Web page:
Apparently, a combination of impact damage to the spacecraft’s pressure bulkhead and the open air inlet snorkel valve resulted in HAM’s spacecraft taking on roughly 800 lbs of sea water. Further, heavy ocean wave action had really hammered HAM and the Mercury spacecraft. The latter having had its beryllium heatshield torn away and lost in the process.
Fortunately, one of the Navy rescue helicopters was able to retrieve the waterlogged spacecraft and deposit it safely on the deck of the USS Donner. In short order, HAM was extracted from the Mercury spacecraft. Despite the high stress of the day’s spaceflight and recovery, HAM looked pretty good. For his efforts, HAM received an apple and an orange-half.
While the MR-2 was judged to be a success, one more flight would eventually be flown to verify that the Redstone’s overacceleration problem was fixed. That flight, MR-BD (Mercury-Redstone Booster Development) took place on Friday, 24 March 1961. Forty-two (42) days later USN Commander Alan Bartlett Shepard, Jr. became America’s first astronaut.
MR-2 was HAM’s first and only spaceflight experience. He quietly lived the next 17 years as a resident of the National Zoo in Washington, DC. His last 2 years were spent living at a North Carolina zoo. On Monday, 19 January 1983, HAM passed away at the age of 26. HAM is interred at the New Mexico Museum of Space History in Alamogordo, NM.
Seven years ago this week, NASA’s Mars Exploration Rover (MER) Opportunity landed at Meridiani Planum on the surface of the planet Mars. Incredibly, the robotic rover continues to gather geological, atmospheric and astronomical data well beyond its design mission duration of ninety (90) Martian days.
Mars is the 4th planet out from the Sun. It has a diameter a little more than half that of Earth. The duration of a day on Mars is a little more than that on Earth. However, a Martian year is 88% longer than a terrestrial year. While nebulous in comparison to the Earth, Mars has an atmosphere. Atmospheric temperature ranges from -190F to +98F.
Mars has always been a source of curious speculation by we Earthlings. Does or did Mars ever have water? Does or did Mars ever have life in any form? The quest to answer these and related questions has resulted in significant exploration of the Martian space, atmosphere and surface by robotic space vehicles sent from the Earth.
In 1976, Viking 1 and Viking 2 became the first American spacecraft to land on the surface of Mars. In July of 1997, the Mars Pathfinder became the first successful United States robotic rover. While a spectacular accomplishment, that first rover’s exploration capabilities and science output were modest. Something more substantial was required to provide a quantum leap in our understanding of Mars.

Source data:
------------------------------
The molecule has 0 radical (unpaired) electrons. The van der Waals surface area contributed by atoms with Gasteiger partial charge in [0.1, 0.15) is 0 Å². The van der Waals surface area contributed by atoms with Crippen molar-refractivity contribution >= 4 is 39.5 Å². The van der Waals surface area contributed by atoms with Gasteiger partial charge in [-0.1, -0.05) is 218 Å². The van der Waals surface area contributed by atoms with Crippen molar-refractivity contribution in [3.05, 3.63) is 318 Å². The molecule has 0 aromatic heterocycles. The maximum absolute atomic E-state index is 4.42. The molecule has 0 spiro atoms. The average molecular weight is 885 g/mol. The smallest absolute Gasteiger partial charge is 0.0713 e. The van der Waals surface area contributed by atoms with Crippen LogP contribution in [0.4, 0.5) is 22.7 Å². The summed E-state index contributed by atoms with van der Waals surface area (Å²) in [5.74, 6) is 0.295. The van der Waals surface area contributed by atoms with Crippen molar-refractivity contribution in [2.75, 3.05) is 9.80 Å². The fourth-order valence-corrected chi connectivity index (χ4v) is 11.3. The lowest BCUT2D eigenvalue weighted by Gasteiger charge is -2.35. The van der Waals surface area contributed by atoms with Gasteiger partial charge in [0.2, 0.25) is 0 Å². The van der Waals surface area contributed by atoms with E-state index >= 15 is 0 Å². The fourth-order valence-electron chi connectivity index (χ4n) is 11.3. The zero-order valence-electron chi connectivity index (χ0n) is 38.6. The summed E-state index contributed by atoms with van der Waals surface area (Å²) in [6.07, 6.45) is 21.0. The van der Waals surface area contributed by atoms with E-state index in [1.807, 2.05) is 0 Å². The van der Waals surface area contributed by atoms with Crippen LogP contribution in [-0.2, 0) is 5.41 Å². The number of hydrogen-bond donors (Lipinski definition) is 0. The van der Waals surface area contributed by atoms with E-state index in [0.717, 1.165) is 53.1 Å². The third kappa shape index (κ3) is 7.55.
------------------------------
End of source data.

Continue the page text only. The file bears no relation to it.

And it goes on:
That something was the Mars Exploration Rover (MER) of which there would be two (2) copies. MER-A (Spirit) and MER-B (Opportunity) would be targeted to opposite hemispheres where each rover would investigate Martian geology up-close and personal. Each was configured with a sophisticated suite of scientific equipment for doing so. Together, the rovers were destined to provide the most detailed investigation of Martian geology in history.
Each MER weighs 408 lbs and measures 7.5-feet in width, 4.9-feet in height and 5.2-feet in length. Six (6) independently-driven wheels provide for rover locomotion and hill-climbing. Vehicle systems are typical with provision made for power generation, storage and distribution, vehicle guidance, navigation and control, data management, communication, and thermal control.
MER-A (Spirit) was launched on Tuesday, 10 June 2003 from SLC-17A at Cape Canaveral. Following a nominal entry and descent, the rover landed near Gusev Crater at 04:35 Ground UTC on Sunday, January 4, 2004. MER-B (Opportunity) was launched on Monday, 07 July 2003 from SLC-17B at Cape Canaveral. MER-B safely landed near Meridiani Planum at 05:05 Ground UTC on Sunday, 25 January 2004.
Both MER vehicles have produced images of and obtained scientific data on a myriad of Martian geologic features as they have roamed the region around their respective landing sites. They have operated for several thousand days beyond their 90-day design mission. That stunning success is due in great measure to the talented and dedicated mission operations and science teams back here on Earth.